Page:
This article from Environment of Care Leader is republished with the authorization of DecisionHealth. All rights reserved. For a sample issue or for subscription information, please visit decisionhealth.com or call 1-855-CALL-DH-1.
Protect Patients from Internal Predators and Protect Your Hospital from Liability
Your hospital probably has procedures in place to shield patients and staff from external predators, but does it have similar procedures to deal with employees who engage in improper conduct? Create or, if you already have them, review and consider updating those procedures now.
Not only will doing so better protect patients and staff, it will help protect your hospital from legal liability, investigations and bad publicity.
The need to address this issue is underscored by the trial by fire that 1,000-bed Johns Hopkins Hospital in Baltimore is currently undergoing. The hospital discovered that one of its OB/GYN physicians secretly photographed his examinations of patients using a camera pen he wore around his neck, the hospital says in a statement.
The hospital suspended the physician, Dr. Nikita Levy, from further access to patients on Feb. 5, the day after he was interviewed by security following concerns reported to hospital administration by an employee. His employment was terminated on Feb. 8. On Feb. 18, the hospital learned that Levy committed suicide.
Johns Hopkins is already facing civil action. In addition, the case has been widely reported nationwide.
“The litigation process will have to run its course,” a spokesperson for Johns Hopkins says, adding, “It’s important to remember that Hopkins made free counseling services available to Dr. Levy’s patients immediately, and we continue to do so. Hopkins has also worked with his patients to make sure that their medical needs are being met. We have been cooperating fully with the investigation and all regulatory bodies.”
“It may be tempting to dismiss this event as an ‘aberration,’“ says health care attorney William Sarraille with the law firm Sidley Austin in Washington, D.C. “But the reality is that intentional privacy and security breaches by workforce personnel driven by idle curiosity, or wanting to learn the ‘dirt’ on neighbors, co-workers, celebrities, are becoming all too common. The fallout from these events can include HIPAA civil monetary penalties, privacy tort claims, including punitive damages, and very messy (and public) employment terminations.”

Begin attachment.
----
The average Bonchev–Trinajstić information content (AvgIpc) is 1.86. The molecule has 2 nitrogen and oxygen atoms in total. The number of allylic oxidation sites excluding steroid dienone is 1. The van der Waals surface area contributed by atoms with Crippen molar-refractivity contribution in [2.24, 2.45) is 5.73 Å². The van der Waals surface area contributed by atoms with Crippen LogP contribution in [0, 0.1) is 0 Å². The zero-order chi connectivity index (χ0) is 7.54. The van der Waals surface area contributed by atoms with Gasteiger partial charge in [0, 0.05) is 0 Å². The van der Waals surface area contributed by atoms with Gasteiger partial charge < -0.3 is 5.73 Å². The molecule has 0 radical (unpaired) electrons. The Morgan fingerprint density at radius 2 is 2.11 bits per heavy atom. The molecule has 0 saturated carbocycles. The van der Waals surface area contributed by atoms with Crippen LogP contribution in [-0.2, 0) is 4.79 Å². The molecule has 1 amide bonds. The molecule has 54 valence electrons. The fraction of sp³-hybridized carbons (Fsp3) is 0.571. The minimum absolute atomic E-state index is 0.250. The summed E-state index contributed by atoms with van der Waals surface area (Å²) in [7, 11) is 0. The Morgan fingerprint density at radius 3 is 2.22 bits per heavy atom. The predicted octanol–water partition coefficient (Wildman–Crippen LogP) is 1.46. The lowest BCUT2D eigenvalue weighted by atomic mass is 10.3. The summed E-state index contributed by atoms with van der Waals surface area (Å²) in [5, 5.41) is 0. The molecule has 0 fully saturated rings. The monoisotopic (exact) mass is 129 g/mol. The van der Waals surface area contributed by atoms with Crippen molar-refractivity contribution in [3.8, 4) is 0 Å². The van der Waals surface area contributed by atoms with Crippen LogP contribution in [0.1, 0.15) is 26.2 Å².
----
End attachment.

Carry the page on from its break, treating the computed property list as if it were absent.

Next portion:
Environment of Care Leader spoke with security professionals about best practices your hospital can implement to minimize the risk of violence, unwanted sexual acts or invasions of privacy from internal predators. In the next issue of ECL, learn how to react when, despite your best efforts, such occurrences do happen.
Best practices to minimize incidents
Among the steps your hospital should already be taking are:
Insist on specific information from past employers when conducting background checks. Do not settle for a statement from a prospective employee’s past employer that it provides only dates of hire and termination, says Steven Millwee, president and CEO of SecurTest in Athens, Ga. and a past president of ASIS International. Include, with your background reference check, a release signed by the prospective employee, demanding specific history of workplace violence or other objective bad behaviors that reflect on the prospective employee’s fitness and integrity. The release, in the form of a demand that holds the former employer harmless, gives the former employer “a critical reason to respond, while mitigating claims of slander or libel,” Millwee says. “The [former employer] is in the position where, when it has real-world experience about the candidate who made threats or acted violently during [his or her] employment, is encouraged to give a full reference or face negligent reference claims.” Presented with such a letter, a past employer who does not release information about past aberrant behavior is “sitting on a ticking time bomb under the false assumption that this person will never act violently in the future, exposing the former employer to future litigation for failure to warn.”
Re-check employee history annually after an employee is hired. An employee may not have had a criminal conviction at the time he or she was hired, but could have received once since then, says Millwee. At a minimum, consider doing this with high-risk employees, such as those who operate motor vehicles. Example: An employee is hired as a hospital shuttle driver, but one year later is convicted of driving while intoxicated. Some SecurTest clients ask for these updated background checks every 90 days and then again on the employees’ anniversary date, Millwee says. “A full-back- ground check should always be completed before giving employees access to patients or coworkers.”
Put expectations in writing and require that employees sign. “The hospital should require that all staff, volunteers, physicians, independent practitioners and contractors sign a detailed agreement regarding acceptable conduct/behavior expected while in the performance of their duties/services for the hospital,” says Lisa Pryse, president of the International Association for Healthcare Security and Safety (IAHSS), and division president for healthcare at Old Dominion Security Company in Richmond, Va.
Train all employees, including clinical, to report inappropriate behavior. “Education is big, big, big,” says Marilyn Hollier, director of security and entrance services at the 980-bed University of Michigan Health System in Ann Arbor, and IAHSS president-elect. If employees are uncomfortable going to Security because they are concerned about repercussions, make sure there is a compliance hotline for them to use, she says, adding these hotlines can be particularly helpful when there is a problem in a doctor/nurse relationship. – Robert Sperber (firstname.lastname@example.org)